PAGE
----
cipal purchasers. We sell a great deal
by the quart, probably about half we
dispose of. The Germans appear to be
better customers than the Irish, who
have always been noted buttermilk
drinkers. The Germans find that but­
termilk is as good as beer, which it is
superceding. I never questioned any
of those who bought it by the glass, but
I have heard it well spoken as a remedy
and even dysentery."
This healthier taste on the part of
those who crave stimulants is by no
means a fickle whim of the season* but
has been growing for five years past.
The swinging screen-doors of scores of
bar-rooms are ornamented with the le­
gend, "Ice-cold buttermilk," and all day
long those who qu iff the beverage pass
in anil wet their throats and go decor­
ously out.
Tlia young husbaud of the ancient
Baroness Burdett-Coutts owns seventy
fishing smacks.
Household Miscellany.
Beat the white of an egg to a stiff froth,
add two tablespoonfulB of sugar, the
juice of a lemon and a glass of warm wa­
Poi CORN.—We used to pop corn by
putting a spoonful of butter in a clean
pan together with a pinch of salt and a
handful of corn. Cover and put on the
fire. Shake gently, and be careful not
to scorch.
ashe in it and a little, water. In a few
minutes sera the contents all out with
a stick and rinse with water. Before
this, soap is but wasted on it.
Every one knows how difficult it is to
induce a patie.nt t® take cod lis er oil,
and how the taste is aohorred by most
people._ A perfectly simple way to pre­
pare it is ti drop the desired dose into
a little glass of cold water the oil will
form a globule that is easily swallowed,
lake a swallow of cold water then drink
rapidly from the glass, keep the mouth
closed tightly for a minute, and when
you open it you will be surprised that
no unplea ant taste is left in the mouth.
To make a slipper-case cut two piece3
of eardooavd the siae desired, and cov­
er tfnm with momie cloth. Then cut
of cardboard a smaller piece for the
pocket, cover it on one side with the
cloth, and fasten it in the center of one
of the larger pieces then finish where
it is joined with a worsted cord. Over
hand the two large pieces together, and
row the cord all around the edge. To
hang it sew two large brass rings at the
back of the two-side scollops.
Cheap unbleached muslin curtains are
made to look very picturesque by draw­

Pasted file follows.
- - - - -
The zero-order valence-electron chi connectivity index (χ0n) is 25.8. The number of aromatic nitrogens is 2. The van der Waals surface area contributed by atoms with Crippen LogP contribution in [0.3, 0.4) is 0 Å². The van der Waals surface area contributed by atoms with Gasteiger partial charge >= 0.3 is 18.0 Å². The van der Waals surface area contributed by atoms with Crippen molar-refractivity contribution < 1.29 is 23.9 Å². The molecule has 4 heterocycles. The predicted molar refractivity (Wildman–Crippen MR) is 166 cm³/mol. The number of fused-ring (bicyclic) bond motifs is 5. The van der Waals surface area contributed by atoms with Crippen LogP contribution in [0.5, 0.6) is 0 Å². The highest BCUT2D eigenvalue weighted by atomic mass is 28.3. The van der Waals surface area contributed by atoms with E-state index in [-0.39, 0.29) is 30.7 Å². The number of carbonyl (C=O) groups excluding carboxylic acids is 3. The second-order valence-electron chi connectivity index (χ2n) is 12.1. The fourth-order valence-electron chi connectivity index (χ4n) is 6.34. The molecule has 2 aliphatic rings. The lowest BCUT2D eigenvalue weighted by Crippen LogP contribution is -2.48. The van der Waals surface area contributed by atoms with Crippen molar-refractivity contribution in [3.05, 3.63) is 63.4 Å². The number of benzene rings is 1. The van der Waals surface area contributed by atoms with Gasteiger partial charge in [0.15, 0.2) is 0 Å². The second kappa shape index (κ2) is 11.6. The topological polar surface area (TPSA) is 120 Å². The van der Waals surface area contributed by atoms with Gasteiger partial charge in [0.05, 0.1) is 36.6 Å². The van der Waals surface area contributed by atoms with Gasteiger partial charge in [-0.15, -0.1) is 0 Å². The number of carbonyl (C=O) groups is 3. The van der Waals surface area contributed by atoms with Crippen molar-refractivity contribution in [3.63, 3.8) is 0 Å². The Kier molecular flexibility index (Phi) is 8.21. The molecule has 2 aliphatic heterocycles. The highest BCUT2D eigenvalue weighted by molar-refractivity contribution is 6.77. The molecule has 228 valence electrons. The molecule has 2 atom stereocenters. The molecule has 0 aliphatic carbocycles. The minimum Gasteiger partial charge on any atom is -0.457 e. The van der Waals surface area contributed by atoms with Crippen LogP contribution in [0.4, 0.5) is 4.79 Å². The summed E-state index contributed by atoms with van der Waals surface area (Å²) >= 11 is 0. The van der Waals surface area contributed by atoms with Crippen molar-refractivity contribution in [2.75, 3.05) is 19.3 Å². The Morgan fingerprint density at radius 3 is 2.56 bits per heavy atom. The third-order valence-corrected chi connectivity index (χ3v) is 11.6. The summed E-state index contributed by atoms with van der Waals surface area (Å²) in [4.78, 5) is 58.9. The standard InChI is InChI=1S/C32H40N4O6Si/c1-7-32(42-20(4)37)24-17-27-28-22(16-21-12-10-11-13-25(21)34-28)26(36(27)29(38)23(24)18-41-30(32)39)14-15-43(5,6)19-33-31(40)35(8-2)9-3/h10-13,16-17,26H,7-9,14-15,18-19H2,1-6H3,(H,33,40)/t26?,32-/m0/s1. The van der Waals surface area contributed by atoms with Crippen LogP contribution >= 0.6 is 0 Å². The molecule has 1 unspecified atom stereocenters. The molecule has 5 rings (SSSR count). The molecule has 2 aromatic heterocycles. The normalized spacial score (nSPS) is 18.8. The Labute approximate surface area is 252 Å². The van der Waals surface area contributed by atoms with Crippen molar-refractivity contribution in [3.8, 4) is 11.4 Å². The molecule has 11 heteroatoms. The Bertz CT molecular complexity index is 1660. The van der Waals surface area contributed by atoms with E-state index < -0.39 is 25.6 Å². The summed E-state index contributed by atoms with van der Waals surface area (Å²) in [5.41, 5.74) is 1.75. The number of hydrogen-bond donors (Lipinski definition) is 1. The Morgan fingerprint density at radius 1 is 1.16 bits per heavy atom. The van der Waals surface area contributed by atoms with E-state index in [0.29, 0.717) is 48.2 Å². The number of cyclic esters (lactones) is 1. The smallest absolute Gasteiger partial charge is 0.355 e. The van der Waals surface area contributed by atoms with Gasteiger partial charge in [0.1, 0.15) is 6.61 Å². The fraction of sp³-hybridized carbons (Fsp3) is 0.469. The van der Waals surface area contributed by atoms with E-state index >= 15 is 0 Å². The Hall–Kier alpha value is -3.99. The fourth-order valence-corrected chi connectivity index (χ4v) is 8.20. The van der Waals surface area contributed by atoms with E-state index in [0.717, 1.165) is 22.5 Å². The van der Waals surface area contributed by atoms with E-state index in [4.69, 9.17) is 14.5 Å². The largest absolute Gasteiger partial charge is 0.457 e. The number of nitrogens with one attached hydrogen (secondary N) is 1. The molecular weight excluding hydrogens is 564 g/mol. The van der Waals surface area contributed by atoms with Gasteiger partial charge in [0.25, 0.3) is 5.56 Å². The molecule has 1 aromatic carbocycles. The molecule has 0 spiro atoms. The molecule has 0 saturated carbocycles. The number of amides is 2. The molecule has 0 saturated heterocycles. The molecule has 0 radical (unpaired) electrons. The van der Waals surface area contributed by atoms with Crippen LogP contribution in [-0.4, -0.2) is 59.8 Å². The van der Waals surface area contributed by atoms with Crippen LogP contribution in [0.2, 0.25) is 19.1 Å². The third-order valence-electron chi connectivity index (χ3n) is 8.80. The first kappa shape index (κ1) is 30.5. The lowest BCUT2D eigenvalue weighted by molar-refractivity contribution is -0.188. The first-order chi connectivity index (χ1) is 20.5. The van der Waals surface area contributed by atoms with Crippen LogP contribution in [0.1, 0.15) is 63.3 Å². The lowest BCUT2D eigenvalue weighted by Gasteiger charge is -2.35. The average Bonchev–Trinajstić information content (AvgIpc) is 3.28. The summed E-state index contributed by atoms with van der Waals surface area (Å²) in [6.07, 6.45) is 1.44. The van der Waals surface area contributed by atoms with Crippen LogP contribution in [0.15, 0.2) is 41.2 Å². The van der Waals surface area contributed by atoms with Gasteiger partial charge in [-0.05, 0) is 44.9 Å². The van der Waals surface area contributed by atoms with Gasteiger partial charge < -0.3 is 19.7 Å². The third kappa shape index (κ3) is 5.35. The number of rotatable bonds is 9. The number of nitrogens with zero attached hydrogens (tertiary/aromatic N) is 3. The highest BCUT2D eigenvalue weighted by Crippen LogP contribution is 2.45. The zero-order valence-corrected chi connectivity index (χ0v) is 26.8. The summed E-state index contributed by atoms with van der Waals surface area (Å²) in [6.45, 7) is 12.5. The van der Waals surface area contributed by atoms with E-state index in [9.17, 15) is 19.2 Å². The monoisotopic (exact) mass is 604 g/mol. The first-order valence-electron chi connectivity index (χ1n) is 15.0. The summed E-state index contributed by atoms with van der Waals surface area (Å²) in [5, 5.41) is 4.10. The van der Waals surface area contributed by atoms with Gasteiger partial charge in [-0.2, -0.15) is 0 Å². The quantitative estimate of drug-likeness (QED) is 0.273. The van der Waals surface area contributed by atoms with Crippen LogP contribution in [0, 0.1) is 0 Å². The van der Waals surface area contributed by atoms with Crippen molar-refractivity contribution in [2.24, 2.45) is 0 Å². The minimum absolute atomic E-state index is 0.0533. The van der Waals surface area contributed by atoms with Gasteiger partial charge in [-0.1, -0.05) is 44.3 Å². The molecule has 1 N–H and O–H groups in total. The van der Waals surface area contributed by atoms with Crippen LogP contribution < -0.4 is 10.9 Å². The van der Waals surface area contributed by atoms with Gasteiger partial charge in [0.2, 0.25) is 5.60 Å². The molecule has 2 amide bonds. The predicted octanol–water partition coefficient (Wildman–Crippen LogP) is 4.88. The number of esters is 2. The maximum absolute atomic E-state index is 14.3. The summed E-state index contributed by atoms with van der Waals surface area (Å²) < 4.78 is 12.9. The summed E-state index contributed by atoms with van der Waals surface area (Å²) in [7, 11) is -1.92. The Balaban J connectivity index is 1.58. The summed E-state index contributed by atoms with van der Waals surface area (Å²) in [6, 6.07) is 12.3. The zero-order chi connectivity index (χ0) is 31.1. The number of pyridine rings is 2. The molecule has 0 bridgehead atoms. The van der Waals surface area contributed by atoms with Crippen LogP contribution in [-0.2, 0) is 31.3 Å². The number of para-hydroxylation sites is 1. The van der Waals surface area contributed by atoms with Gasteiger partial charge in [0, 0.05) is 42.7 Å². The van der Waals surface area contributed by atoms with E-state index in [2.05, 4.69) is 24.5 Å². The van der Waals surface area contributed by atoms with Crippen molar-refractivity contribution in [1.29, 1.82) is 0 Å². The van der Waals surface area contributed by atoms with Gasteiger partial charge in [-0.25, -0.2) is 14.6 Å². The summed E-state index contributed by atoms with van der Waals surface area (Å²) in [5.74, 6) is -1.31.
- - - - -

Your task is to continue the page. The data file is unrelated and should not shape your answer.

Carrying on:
ing out the threads a space of two inch­
on the sides and at the lower edge
hemstich the same with French cotton
and trace with embroidery cotton at re­
gular intervals over the rest of the dra­
pery clustered l.-aves, and give io the
outer edtre a finish of plaited lace.
Morris, the English poet decorator,
deprecates the American love of bizarre
effects and the American tendency to
crowd their rooms with ornaments.
The Lnndon a.:ent at the Boston foreign
fair says is characteristic of him to bav
io persons seeking his advice in regard
to lurnishiiiij: "Choose something har­
monious for flo and hanging, then add
a table and cushioned t-etis around the
wall!" "His vn 1 otn-e" continued the
auent, "is, although very beautiful, quiet
in its simplicity." Yet the poet designs
ail varieties of household furniture, and
by no means confines bis attention to
textile fabrics. This advice indicates,
therefore, an intention to repress that
overcrowding to which Americans are
particularly prone.
Cows jtSria^iii£ t'rices.
At the sale of Mr. Cooper's imported
Jersey cattle cows were in good demand,
bur, the bids for bulls were not active.
Two good bulla were withdrawn, as little
more than what their beef would fetch
wa?i offered. One of the cows. Saragossa,
by Coeur de Lion, out of Venus, was
put up at $500 and was rapidly run up fo
$1,500 then to $2,01)0, $S3,(}K) and was fin­
ally knocked do^vn at $4,8')0. Nonpareil,
another cow of good record, sired by
Fiockwell, and guaranteed to give twen­
ty-four quarts of milk daily, was also
eagerly bid for and she brought $2,950.
The total amount realized by the sale
was $50,996 Withernsea, a 4-year-old,
by Coiur de Lion, out of Lemon Peel,
brought $2,500. The Lady of Ka sa^cin,
a 4-year-old cow, a granddaughter of
Khedive, was bought by Col. H. S. Rus­
sell for $2,150. Fancy Free, 2 1-2 years
old, a daughter of Cety wayo and Jersey
?as sold to Thomas A len, of Pittsfieid,
Mass., for §2,000. Amruerez's Gem, six
years old was sold to Col. Russell for $